9. “'[O]n demand’ text messages sent in response to a consumer request are not subject to TCPA liability.”

The FCC states that “a one-time text sent in response to a consumer’s request for information does not violate the TCPA or the Commission’s rules so long as it: (1) is requested by the consumer; (2) is a one-time only message sent immediately in response to a specific consumer request; and (3) contains only the information requested by the consumer with no other marketing or advertising information.”

The FCC emphasized that “this ruling applies only when the on-demand text message has been expressly requested by the consumer in the first instance.”

10. “[C]ertain free, pro-consumer financial- and healthcare-related messages” are exempt “from the consumer-consent requirement, subject to strict conditions and limitations to protect consumer privacy.”

More specifically, the FCC exempted calls and texts concerning “(1) “transactions and events that suggest a risk of fraud or identity theft; (2) possible breaches of the security of customers’ personal information; (3) steps consumers can take to prevent or remedy harm caused by data security breaches; and (4) actions needed to arrange for receipt of pending money transfers.”

The FCC imposed the following restrictions and requirements regarding these messages:

  1. “voice calls and text messages must be sent, if at all, only to the wireless telephone number provided by the customer of the financial institution;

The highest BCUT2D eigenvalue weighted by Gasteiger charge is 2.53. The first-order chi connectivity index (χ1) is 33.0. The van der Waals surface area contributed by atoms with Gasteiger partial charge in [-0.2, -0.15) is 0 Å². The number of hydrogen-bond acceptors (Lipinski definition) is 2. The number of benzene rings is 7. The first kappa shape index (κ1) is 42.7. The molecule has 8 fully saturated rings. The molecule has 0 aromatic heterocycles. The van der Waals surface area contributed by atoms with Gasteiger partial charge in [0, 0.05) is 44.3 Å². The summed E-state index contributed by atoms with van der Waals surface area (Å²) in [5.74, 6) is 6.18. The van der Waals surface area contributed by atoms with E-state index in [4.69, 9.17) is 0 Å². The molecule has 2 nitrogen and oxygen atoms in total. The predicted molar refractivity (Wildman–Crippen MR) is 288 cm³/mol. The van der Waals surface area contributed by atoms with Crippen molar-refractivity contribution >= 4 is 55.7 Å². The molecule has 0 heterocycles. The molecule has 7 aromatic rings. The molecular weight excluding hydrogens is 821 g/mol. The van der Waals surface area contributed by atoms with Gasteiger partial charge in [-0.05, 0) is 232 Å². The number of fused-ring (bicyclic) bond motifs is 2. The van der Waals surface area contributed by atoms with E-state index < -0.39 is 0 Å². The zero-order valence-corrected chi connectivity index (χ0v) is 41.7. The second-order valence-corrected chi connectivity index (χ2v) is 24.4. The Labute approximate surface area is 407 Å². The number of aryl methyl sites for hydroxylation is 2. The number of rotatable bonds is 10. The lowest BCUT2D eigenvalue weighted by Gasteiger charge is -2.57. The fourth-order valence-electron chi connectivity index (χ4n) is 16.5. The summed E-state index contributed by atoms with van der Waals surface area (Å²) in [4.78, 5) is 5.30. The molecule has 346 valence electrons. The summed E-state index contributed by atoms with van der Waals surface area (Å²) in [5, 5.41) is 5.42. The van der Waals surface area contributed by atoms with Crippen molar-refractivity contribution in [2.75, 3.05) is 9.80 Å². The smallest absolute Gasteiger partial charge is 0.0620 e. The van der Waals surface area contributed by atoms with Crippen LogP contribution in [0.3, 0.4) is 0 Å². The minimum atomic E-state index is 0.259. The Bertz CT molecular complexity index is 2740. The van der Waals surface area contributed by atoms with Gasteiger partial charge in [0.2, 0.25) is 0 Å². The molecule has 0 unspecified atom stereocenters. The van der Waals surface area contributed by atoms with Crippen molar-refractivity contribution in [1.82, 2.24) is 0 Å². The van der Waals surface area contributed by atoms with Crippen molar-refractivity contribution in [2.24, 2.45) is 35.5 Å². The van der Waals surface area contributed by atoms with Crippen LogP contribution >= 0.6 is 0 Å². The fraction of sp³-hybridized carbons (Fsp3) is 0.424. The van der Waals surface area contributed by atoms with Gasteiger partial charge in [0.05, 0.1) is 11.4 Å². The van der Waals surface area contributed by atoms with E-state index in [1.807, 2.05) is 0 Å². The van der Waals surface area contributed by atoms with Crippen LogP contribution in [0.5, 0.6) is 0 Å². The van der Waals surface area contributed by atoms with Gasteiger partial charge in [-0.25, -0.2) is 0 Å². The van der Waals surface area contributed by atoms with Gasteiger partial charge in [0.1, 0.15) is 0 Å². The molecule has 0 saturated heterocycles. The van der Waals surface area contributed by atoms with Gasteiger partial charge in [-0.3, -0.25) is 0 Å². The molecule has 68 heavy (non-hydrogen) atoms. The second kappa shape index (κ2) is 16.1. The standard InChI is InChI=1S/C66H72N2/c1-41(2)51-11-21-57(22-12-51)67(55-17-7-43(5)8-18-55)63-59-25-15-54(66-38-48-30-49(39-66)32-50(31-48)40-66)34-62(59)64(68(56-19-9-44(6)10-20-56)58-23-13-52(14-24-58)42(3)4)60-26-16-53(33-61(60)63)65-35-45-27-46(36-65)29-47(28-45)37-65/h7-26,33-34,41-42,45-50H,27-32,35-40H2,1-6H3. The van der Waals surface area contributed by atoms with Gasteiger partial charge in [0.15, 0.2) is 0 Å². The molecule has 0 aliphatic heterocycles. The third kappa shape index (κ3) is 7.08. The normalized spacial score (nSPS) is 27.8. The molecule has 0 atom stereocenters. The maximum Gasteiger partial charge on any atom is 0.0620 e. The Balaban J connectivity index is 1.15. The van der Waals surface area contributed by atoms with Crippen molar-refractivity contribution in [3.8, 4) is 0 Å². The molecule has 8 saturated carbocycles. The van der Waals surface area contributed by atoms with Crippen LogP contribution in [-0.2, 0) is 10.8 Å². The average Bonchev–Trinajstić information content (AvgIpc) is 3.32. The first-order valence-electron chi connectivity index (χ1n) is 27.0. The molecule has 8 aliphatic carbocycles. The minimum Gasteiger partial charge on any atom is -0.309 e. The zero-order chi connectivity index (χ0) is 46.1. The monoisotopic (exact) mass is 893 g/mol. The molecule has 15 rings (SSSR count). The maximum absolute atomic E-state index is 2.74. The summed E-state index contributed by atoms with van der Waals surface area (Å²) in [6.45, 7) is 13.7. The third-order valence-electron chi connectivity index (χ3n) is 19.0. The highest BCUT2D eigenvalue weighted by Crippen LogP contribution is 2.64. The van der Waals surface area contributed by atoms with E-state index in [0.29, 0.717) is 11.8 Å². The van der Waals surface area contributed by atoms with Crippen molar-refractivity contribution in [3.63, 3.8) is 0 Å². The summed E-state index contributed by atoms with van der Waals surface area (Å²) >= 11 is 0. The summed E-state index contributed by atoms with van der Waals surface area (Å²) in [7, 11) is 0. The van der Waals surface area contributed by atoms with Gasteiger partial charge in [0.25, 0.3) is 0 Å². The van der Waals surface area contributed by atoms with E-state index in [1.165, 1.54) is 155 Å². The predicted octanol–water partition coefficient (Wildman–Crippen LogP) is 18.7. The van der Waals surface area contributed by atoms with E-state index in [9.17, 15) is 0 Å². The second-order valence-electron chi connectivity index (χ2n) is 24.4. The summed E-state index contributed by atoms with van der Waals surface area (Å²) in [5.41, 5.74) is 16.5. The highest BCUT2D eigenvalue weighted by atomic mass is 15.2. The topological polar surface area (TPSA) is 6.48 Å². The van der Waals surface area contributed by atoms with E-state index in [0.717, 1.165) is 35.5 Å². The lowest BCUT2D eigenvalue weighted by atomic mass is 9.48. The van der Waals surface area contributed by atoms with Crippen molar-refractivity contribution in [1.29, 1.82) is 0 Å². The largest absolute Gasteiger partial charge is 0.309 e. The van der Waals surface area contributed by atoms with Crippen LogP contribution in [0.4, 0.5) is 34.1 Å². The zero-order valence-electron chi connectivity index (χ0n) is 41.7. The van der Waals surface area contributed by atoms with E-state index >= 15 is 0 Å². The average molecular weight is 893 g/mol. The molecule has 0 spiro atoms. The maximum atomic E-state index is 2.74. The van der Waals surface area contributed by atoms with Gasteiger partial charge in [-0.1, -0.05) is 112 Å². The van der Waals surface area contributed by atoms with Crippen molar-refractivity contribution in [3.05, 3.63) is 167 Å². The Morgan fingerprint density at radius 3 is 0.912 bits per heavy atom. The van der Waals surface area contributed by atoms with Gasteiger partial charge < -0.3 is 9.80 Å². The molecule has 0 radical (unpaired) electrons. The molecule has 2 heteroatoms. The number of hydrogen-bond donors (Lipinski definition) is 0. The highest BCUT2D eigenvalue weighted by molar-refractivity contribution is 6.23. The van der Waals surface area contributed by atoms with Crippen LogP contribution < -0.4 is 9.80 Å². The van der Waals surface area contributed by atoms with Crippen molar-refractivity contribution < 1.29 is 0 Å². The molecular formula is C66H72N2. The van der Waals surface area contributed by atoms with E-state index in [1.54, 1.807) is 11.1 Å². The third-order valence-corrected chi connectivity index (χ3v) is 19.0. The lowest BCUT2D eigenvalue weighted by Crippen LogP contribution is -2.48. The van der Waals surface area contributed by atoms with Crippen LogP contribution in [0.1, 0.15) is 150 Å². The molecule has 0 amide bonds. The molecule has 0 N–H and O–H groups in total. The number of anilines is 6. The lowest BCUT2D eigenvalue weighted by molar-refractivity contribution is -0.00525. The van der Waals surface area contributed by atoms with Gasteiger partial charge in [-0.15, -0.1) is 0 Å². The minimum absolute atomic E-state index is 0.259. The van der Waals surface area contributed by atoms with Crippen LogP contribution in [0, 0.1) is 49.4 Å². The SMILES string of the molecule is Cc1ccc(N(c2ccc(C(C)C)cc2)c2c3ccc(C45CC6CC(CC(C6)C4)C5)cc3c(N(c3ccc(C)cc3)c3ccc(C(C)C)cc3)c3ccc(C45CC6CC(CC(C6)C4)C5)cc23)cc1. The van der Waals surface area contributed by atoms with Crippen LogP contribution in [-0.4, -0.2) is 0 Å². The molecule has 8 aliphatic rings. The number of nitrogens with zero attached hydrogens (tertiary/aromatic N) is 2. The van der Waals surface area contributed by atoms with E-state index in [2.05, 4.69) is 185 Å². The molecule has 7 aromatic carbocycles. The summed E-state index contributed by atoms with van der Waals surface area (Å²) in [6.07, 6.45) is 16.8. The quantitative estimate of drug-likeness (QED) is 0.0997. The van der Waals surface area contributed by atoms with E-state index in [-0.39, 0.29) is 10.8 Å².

2. voice calls and text messages must state the name and contact information of the financial institution (for voice calls, these disclosures must be made at the beginning of the call);
  3. voice calls and text messages are strictly limited to the [specified purposes] and must not include any telemarketing, cross-marketing, solicitation, debt collection, or advertising content;
  4. voice calls and text messages must be concise, generally one minute or less in length for voice calls (unless more time is needed to obtain customer responses or answer customer questions) and 160 characters or less in length for text messages;
  5. a financial institution may initiate no more than three messages (whether by voice call or text message) per event over a three-day period for an affected account;